Spinal Stenosis

Spinal Stenosis

Spinal Stenosis services offered in Conroe, The Woodlands, Willis, Spring and Kingwood, TX

Most patients find conservative treatments helpful for spinal stenosis, but some continue to experience troublesome back or neck pain. Contact board-certified neurosurgeon Praveen Reddy, MD, M.Ch, and the team at the Center for Minimally Invasive Neurosurgery, PLLC, which has five prominent locations in Spring, Conroe, Kingwood, Willis, The Woodlands, Texas, if you have pain and disability resulting from spinal stenosis. The team uses advanced minimally invasive surgical techniques to widen your narrowed spinal canal and relieve your pain. Call the nearest Center for Minimally Invasive Neurosurgery, PLLC, office to schedule a spinal stenosis assessment or book an appointment online today.

Spinal Stenosis Q&A

What is spinal stenosis?

Spinal stenosis is a common cause of neck and back pain. It results in spinal canal narrowing that may compress or damage your nerves as they pass through the vertebrae to spread around your body.

The narrowing of the spinal canal can develop for several reasons. One is arthritis, which damages the facet joints linking your vertebrae. This can cause ligament thickening and bone spurs — small outgrowths from the bone that your body produces to strengthen a weakened spine.

Another is disc problems. The intervertebral discs provide your spine with cushioning and stability. If they weaken due to degenerative disc disease or trauma, the outer shell can split (disc herniation), releasing the jelly-like core into your spinal canal.

These spinal abnormalities irritate or press on the nerve roots, resulting in spinal stenosis symptoms.

What symptoms indicate I have spinal stenosis?

Spinal stenosis doesn’t always cause problems — it depends on if the discs, bone, or ligament are pressing on any nerves. If you develop symptoms, they may include:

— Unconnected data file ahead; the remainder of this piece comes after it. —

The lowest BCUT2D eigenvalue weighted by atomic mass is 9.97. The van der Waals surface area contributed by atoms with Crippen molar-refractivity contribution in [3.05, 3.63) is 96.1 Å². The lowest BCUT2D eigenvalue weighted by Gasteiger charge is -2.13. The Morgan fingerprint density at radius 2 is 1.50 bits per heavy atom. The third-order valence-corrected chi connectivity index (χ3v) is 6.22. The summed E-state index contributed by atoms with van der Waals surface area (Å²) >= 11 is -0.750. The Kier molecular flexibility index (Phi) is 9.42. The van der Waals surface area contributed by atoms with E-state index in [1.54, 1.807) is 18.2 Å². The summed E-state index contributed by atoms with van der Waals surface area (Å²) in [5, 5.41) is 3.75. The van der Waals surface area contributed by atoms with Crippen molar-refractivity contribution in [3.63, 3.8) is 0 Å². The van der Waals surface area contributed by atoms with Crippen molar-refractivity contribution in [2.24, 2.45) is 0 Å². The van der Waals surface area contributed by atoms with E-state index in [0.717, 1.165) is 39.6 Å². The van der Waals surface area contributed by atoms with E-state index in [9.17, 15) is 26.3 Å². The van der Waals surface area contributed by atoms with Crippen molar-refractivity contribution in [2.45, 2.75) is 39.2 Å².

• Numbness

  • Tingling

  • Pain

  • Weakness

  • Loss of function

  • Pins-and-needles sensation

These symptoms can affect the arms if you have cervical stenosis in the neck. If you have lumbar stenosis in your lower back, symptoms may spread into the hips and down the legs. Sitting bent forward can ease spinal stenosis pain by temporarily giving your nerves more room.

What treatments are available for spinal stenosis?

If you have no symptoms, you don’t need to worry about your condition. But if spinal stenosis is causing problems, you might benefit from noninvasive treatment. This could include a physical therapy referral, medication to reduce inflammation, and activity modification to allow the tissues to heal.

Epidural steroid injections or facet joint injections containing a steroid and/or a local anesthetic medication can ease more persistent spinal stenosis. If they don’t, minimally invasive surgery might be an option. This could involve decompression (removing bone or other material narrowing the spinal canal) or discectomy (removing all or part of a damaged disc).

Afterward, your spine will probably require stabilization. Fusion uses a bone graft to link the vertebrae on either side of the space, strengthening the spine and relieving pain. An artificial replacement disc fits into the space left by a herniated disc, mimicking its function.

The Center for Minimally Invasive Neurosurgery, PLLC, specializes in cutting-edge endoscopic decompression and robotic-assisted surgery. Spinal range of motion may be limited after fusion, but your movement is likely to be more natural with artificial disc replacement.

Call the Center for Minimally Invasive Neurosurgery, PLLC, to arrange a spinal stenosis evaluation or request an appointment online today.

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